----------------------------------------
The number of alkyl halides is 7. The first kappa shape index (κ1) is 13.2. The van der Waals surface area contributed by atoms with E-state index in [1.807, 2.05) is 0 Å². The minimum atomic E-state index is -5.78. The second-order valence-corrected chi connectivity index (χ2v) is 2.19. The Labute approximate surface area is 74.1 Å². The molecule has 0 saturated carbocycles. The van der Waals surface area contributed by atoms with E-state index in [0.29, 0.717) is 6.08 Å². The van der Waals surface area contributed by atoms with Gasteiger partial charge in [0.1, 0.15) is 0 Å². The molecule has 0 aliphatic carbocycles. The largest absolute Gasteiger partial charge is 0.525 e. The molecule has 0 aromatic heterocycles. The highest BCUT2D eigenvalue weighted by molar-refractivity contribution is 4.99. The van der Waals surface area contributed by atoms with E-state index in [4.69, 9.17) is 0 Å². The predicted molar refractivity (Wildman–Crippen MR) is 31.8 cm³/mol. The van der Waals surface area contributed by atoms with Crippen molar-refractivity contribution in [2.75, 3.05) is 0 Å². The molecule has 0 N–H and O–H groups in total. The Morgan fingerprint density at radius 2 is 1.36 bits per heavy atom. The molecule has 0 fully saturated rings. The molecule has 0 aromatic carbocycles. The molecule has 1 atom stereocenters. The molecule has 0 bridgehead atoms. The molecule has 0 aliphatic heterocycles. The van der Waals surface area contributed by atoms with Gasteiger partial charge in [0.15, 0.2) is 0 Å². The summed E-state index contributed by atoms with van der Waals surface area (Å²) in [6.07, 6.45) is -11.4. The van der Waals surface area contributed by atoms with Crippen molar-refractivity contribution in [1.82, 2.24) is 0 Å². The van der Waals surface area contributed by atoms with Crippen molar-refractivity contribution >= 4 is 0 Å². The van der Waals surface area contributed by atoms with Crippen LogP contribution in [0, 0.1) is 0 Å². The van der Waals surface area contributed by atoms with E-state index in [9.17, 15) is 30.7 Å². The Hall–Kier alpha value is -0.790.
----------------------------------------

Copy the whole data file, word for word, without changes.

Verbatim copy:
The number of alkyl halides is 7. The first kappa shape index (κ1) is 13.2. The van der Waals surface area contributed by atoms with E-state index in [1.807, 2.05) is 0 Å². The minimum atomic E-state index is -5.78. The second-order valence-corrected chi connectivity index (χ2v) is 2.19. The Labute approximate surface area is 74.1 Å². The molecule has 0 saturated carbocycles. The van der Waals surface area contributed by atoms with E-state index in [0.29, 0.717) is 6.08 Å². The van der Waals surface area contributed by atoms with Gasteiger partial charge in [0.1, 0.15) is 0 Å². The molecule has 0 aliphatic carbocycles. The largest absolute Gasteiger partial charge is 0.525 e. The molecule has 0 aromatic heterocycles. The highest BCUT2D eigenvalue weighted by molar-refractivity contribution is 4.99. The van der Waals surface area contributed by atoms with E-state index in [4.69, 9.17) is 0 Å². The predicted molar refractivity (Wildman–Crippen MR) is 31.8 cm³/mol. The van der Waals surface area contributed by atoms with Crippen molar-refractivity contribution in [2.75, 3.05) is 0 Å². The molecule has 0 N–H and O–H groups in total. The Morgan fingerprint density at radius 2 is 1.36 bits per heavy atom. The molecule has 0 fully saturated rings. The molecule has 0 aromatic carbocycles. The molecule has 1 atom stereocenters. The molecule has 0 bridgehead atoms. The molecule has 0 aliphatic heterocycles. The van der Waals surface area contributed by atoms with Gasteiger partial charge in [0.15, 0.2) is 0 Å². The summed E-state index contributed by atoms with van der Waals surface area (Å²) in [6.07, 6.45) is -11.4. The van der Waals surface area contributed by atoms with Crippen molar-refractivity contribution in [1.82, 2.24) is 0 Å². The van der Waals surface area contributed by atoms with Crippen molar-refractivity contribution >= 4 is 0 Å². The van der Waals surface area contributed by atoms with Crippen LogP contribution in [0, 0.1) is 0 Å². The van der Waals surface area contributed by atoms with E-state index in [9.17, 15) is 30.7 Å². The Hall–Kier alpha value is -0.790.